While getting our Christmas tree is usually a family event, this year I was simply too busy to come along. And it’s usually a no-brainer anyway. A lot just around the corner from our home typically has an abundance of beautiful, reasonably priced trees. We buy from them every year. But this year was different.
Hours passed after my family left to get the tree. They finally returned with an adequate but, to be honest, somewhat shabby tree. They reported something I had somehow missed despite the headlines: there’s a Christmas tree shortage this year. Not only was our usual supplier sold out, but so were many others. When my family finally found a tree, the seller wanted an exorbitant price. Luckily, my husband talked him down, but it was still over double what we usually pay.
So I wasn’t surprised when I read in my news feed: “The crisis unfolding in America’s tree capital.” The Dec. 22 Guardian article details how Oregon’s late June heat wave and summer of drought, which made national headlines, wiped out millions of trees across the state. Oregon is the nation’s largest producer of Christmas trees, and many tree farmers described it as the worst summer in memory.
According to the article: Larry Ryerson, co-owner of U Cut Christmas Tree Farm in Medford, OR, lost 4,500 trees. Dana Furrow, co-owner of Furrow Farm in Hillsboro, OR, lost thousands of seedlings, along with virtually all of its harvestable, u-cut Noble fir trees. Noble Mountain Tree Farm, a wholesale grower in Salem, OR, lost about 280,000 seedlings and more than 25% of its Noble fir trees were rendered unsalable.
But it wasn’t just Oregon. “Pennsylvania’s ‘Christmas Tree Capital of the World’ Is Facing a Shortage,” reported People magazine on Dec. 2. Indiana County Christmas Tree Growers Association President Gregg Van Horn said a seed shortage, fungus, and deer made the season especially tough. He predicted the smaller crop this year could drive prices up by as much as 30%.
In Oregon, some Christmas tree farmers have started preparing for a future of more weather extremes. Tom Norby, the president of the Oregon Christmas Tree Growers Association and owner of the Trout Creek Tree Farm, told The Guardian that such changes could include planting cover crops, or experimenting with growing types of trees more resistant to the heating climate. Norby’s own farm had minimal loss this past year, which he attributed to planting grass between each of his trees, which helped to keep moisture in the soil and block heat from radiating up to the trees, reported the magazine.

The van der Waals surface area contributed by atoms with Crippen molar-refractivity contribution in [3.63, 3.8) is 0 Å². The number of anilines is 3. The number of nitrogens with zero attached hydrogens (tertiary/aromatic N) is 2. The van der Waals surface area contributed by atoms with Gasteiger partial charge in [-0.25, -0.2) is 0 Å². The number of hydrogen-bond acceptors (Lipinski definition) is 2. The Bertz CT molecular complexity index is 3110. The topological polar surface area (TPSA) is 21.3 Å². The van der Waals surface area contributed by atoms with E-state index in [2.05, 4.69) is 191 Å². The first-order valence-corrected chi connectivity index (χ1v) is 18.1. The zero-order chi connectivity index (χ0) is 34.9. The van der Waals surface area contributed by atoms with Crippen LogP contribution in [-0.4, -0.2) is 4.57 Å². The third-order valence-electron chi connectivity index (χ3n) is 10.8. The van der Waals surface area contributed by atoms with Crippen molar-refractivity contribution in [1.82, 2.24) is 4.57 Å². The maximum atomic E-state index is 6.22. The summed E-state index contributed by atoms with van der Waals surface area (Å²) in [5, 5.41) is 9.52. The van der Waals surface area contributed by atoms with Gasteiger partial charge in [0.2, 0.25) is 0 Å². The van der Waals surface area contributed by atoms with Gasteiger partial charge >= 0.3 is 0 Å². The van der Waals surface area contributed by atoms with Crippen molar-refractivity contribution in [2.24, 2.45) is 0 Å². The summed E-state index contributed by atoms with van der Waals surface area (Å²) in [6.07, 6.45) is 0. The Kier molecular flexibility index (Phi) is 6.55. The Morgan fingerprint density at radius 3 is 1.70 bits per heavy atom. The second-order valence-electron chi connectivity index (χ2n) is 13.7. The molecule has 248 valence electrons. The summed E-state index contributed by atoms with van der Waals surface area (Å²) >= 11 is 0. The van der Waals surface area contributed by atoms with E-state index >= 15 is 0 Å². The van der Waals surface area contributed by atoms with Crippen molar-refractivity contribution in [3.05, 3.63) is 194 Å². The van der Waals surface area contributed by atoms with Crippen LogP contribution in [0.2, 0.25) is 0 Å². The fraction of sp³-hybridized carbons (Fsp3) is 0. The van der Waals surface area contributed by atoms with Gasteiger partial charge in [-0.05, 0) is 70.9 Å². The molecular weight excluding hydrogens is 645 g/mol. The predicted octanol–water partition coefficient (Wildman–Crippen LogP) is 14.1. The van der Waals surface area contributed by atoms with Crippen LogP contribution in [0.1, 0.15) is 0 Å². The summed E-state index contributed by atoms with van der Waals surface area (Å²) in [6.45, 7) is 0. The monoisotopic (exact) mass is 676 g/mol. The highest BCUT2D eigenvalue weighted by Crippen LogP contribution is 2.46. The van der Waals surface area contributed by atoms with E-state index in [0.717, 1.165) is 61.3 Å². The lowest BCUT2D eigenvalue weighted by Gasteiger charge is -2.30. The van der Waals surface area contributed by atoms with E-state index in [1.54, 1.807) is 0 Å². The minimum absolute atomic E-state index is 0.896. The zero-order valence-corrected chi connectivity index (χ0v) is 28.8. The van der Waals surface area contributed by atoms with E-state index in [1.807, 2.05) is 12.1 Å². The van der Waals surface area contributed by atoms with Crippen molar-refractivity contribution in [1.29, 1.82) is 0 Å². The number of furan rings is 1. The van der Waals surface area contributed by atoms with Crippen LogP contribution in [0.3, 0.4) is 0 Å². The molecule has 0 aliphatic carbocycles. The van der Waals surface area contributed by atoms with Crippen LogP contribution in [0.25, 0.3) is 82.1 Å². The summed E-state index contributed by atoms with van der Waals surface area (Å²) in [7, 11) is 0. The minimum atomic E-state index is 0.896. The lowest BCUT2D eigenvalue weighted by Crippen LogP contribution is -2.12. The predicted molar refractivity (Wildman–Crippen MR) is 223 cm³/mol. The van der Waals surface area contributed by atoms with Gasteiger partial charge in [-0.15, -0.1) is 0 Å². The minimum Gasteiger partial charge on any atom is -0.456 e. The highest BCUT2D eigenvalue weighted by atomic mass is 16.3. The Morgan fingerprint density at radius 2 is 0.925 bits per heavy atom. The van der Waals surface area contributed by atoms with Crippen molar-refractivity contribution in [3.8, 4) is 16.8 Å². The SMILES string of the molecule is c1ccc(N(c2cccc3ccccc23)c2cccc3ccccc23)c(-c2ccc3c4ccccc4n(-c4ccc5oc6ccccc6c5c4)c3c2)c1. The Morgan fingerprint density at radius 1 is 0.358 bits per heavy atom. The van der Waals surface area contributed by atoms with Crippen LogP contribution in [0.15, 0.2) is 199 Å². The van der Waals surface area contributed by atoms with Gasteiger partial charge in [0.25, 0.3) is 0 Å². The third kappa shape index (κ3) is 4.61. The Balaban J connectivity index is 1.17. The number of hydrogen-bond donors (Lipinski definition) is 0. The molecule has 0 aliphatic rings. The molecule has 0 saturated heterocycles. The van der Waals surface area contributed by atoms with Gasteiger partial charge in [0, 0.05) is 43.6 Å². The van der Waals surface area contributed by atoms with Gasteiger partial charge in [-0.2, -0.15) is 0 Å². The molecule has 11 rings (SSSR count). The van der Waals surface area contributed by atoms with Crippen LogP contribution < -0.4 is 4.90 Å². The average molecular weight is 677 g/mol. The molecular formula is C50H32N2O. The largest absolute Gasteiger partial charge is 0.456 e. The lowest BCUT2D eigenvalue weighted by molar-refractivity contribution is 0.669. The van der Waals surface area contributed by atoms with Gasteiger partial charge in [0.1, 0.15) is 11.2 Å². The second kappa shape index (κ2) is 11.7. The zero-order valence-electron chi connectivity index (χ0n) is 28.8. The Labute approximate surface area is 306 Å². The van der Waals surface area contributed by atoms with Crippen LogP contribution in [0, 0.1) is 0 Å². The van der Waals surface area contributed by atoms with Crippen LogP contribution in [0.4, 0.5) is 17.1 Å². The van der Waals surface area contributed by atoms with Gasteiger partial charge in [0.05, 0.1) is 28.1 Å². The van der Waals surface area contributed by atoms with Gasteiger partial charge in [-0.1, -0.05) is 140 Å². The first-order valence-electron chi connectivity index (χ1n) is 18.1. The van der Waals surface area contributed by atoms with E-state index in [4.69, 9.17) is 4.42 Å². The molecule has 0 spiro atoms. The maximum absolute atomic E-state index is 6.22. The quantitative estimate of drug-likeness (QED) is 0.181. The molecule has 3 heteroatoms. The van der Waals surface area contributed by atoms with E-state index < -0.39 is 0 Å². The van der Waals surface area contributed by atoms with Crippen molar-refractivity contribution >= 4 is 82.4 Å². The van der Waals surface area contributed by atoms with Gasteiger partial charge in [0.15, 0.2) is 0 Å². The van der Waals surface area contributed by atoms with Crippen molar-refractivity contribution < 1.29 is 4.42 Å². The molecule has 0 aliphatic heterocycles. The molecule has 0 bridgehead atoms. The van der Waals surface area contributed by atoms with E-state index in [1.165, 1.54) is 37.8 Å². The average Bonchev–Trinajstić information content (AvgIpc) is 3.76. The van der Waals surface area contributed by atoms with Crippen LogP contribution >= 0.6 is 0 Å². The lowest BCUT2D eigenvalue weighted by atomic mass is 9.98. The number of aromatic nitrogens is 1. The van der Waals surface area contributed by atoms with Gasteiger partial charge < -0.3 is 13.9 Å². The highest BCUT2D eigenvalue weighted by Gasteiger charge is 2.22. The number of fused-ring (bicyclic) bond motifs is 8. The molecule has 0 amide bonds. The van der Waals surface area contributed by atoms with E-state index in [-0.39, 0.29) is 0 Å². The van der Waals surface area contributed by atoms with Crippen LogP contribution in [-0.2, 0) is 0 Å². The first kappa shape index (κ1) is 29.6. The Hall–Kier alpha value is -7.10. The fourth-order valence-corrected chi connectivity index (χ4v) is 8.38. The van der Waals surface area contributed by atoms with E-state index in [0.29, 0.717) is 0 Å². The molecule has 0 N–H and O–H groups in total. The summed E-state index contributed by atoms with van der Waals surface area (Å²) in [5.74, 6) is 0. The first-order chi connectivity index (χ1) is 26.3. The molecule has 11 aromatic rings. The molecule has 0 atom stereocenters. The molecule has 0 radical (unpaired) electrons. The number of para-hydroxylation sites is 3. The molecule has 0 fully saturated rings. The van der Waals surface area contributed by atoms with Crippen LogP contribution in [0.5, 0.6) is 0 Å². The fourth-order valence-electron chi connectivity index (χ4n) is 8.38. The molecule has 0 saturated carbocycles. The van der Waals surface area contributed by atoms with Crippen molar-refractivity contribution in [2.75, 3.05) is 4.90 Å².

Even the National Christmas Tree planted in President’s Park underwent a species change for the first time, Turf reported in November. The National Park Service selected its first white fir to serve as the National Tree because its more resilient to needle cast disease. The previous tree, a Colorado blue spruce planted in October 2019, had succumbed to the fungus.
Yet, despite this year’s shortages, and future crop challenges, there are still trees for those who want them. “We’ve never run out of trees,” Michelle Keyser, director of communications for the Pennsylvania Christmas Tree Growers Association, told the York Daily Record. “It’s not like a toilet paper situation.”
In fact, U.S. Christmas tree purchasing has remained strong, with 75 % of U.S. households – or approximately 94 million homes – displaying Christmas trees in 2021, according to the American Christmas Tree Association’s 11th annual Christmas Tree NielsenIQ Survey. “We’re heartened to see that, even in the face of challenges posed by the pandemic, supply chain congestion, shipping container shortages, and extreme weather events, U.S. consumers have been able to continue their Christmas tree traditions in 2021,” said ACTA Executive Director Jami Warner.
Of the trees displayed, 84% are artificial and 16% are farm-grown. In an increase from 2020, nearly 6.5 million households that display a tree will display both a real and artificial tree this year, according to the survey.
Indeed, while my tree might be slightly imperfect this year, it’s ultimately still beautiful. And if the past few years of pandemic have held any value, it’s been lessons learned in acceptance, patience, and gratitude. Happy Holidays Turf Family!
Photo: Adobe Stock